Special blood tests are available that can help differentiate between Crohn’s disease and ulcerative colitis. These tests may be done if the results of other tests are questionable. According to the Crohn’s & Colitis Foundation of America, in about 10% of patients, it is quite difficult to tell these two diseases apart.


There is no cure for Crohn’s disease. Treatment is aimed at controlling inflammation, preventing vitamins and minerals deficiencies, and relieving symptoms. Treatment options include a combination of drugs, biologic therapies, nutritional supplements, and surgery.

Individuals with mild to moderate Crohn’s disease are usually treated first with anti-inflammatory drugs such as sulfasalazine (Azulfidine) or mesalamine (Asa-col, Rowasa, Canasa). Individuals with moderate to severe Crohn’s disease often are prescribed corticoste-roid drugs. Prendisone (Deltasone, Orasone, Metic-orten) is often the corticosteroid of choice. These drugs have significant side effects and cannot be used for long-term suppression of symptoms. Antibiotics are used to treat infection that may develop, for example, from fistula formation.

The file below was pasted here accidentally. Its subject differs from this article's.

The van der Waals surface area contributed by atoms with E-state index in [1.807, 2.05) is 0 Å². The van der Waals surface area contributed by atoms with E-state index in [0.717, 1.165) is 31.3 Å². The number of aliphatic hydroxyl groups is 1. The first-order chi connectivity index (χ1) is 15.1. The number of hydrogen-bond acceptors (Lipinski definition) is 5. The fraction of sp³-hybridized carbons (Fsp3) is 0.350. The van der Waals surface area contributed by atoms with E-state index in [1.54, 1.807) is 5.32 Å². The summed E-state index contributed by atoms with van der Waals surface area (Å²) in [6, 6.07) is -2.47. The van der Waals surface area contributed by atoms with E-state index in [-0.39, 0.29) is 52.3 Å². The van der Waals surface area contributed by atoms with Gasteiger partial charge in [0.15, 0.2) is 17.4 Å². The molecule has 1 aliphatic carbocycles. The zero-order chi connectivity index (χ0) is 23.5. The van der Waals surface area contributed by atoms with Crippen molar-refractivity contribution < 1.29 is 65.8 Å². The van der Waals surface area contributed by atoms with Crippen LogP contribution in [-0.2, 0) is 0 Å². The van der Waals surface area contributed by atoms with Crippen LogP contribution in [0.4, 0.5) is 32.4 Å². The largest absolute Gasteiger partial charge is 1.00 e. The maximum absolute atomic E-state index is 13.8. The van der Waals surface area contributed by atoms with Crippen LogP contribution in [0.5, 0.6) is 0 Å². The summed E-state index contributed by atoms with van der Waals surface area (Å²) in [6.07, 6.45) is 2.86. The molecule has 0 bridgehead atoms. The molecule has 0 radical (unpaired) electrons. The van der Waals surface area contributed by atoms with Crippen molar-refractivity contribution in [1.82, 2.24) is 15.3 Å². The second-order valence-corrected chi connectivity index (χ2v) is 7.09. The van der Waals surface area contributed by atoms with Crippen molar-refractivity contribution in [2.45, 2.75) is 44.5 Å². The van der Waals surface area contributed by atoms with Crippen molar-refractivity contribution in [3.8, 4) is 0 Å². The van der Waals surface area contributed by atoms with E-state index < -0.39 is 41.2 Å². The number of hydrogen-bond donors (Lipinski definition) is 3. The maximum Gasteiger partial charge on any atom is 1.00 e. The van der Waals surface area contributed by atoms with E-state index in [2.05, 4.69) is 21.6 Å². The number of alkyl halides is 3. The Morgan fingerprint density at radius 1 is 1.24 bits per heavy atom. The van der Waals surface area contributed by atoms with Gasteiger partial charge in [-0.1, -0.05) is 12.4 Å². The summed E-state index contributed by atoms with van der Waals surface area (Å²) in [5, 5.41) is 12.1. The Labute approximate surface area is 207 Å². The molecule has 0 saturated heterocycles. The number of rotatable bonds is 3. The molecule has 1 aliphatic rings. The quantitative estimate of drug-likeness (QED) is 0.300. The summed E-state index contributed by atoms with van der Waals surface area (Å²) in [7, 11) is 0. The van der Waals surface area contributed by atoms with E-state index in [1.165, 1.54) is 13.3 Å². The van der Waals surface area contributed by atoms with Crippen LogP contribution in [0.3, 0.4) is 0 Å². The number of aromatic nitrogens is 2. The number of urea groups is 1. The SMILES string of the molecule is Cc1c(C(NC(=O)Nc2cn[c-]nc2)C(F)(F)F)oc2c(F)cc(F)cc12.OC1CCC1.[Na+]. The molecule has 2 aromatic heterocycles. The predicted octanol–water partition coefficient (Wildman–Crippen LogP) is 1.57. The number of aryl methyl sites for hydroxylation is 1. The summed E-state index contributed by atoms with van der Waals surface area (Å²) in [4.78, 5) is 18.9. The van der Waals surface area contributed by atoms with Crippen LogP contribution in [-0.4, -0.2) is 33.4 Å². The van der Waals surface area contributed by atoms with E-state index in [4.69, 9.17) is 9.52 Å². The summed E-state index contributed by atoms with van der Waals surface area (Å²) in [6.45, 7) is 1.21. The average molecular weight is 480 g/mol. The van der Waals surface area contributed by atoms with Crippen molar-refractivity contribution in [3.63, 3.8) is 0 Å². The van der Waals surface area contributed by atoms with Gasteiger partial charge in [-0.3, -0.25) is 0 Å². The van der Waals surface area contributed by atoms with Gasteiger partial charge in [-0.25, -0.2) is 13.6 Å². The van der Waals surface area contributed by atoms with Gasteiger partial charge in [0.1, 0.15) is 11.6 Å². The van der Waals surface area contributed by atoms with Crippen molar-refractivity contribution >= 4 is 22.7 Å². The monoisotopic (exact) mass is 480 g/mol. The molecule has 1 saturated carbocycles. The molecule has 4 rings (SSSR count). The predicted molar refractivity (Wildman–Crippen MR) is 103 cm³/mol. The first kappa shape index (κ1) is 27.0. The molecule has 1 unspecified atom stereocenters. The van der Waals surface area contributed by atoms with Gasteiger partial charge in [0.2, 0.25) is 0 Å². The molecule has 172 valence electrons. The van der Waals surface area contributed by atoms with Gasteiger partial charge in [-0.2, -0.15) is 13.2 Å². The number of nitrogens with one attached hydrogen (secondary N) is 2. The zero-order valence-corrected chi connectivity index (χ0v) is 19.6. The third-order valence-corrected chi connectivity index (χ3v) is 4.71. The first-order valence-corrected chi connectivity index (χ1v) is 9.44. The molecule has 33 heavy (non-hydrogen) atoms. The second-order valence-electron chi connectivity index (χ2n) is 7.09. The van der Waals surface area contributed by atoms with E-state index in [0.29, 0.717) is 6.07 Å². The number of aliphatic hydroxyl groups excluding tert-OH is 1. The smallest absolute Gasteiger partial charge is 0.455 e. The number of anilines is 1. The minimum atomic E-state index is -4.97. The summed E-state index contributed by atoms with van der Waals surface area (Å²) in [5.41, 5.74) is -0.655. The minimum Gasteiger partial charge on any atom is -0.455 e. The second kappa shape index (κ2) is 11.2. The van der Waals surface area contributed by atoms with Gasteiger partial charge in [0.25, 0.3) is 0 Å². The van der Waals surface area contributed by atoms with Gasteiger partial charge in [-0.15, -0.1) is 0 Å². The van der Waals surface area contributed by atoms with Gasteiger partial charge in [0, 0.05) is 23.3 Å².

Medical treatment becomes less effective over time. When medical treatment fails or if the intestine becomes thickened and so that blockages occur, surgery may be necessary. About 80% of all people with Crohn’s disease eventually need surgery. Surgery to remove part of the intestine usually relieves symptoms for a few years, but surgery is not a cure for Crohn’s disease, and symptoms almost always return within a few years.

Nutrition/Dietetic concerns

People with Crohn’s disease tend to have vitamin and mineral deficiencies because damage to the lining of the intestine interferes with the absorption of nutrients, and chronic diarrhea hastens the loss of other nutrients. These deficiencies can cause specific disorders in other parts of the body. In addition, children with Crohn’s disease also may need special high-calorie, high-nutrient liquid supplements to maintain normal growth. A nutritionist consulting with the patient’s gastroenterologist can help determine the best diet and supplements to prevent nutritional deficiencies.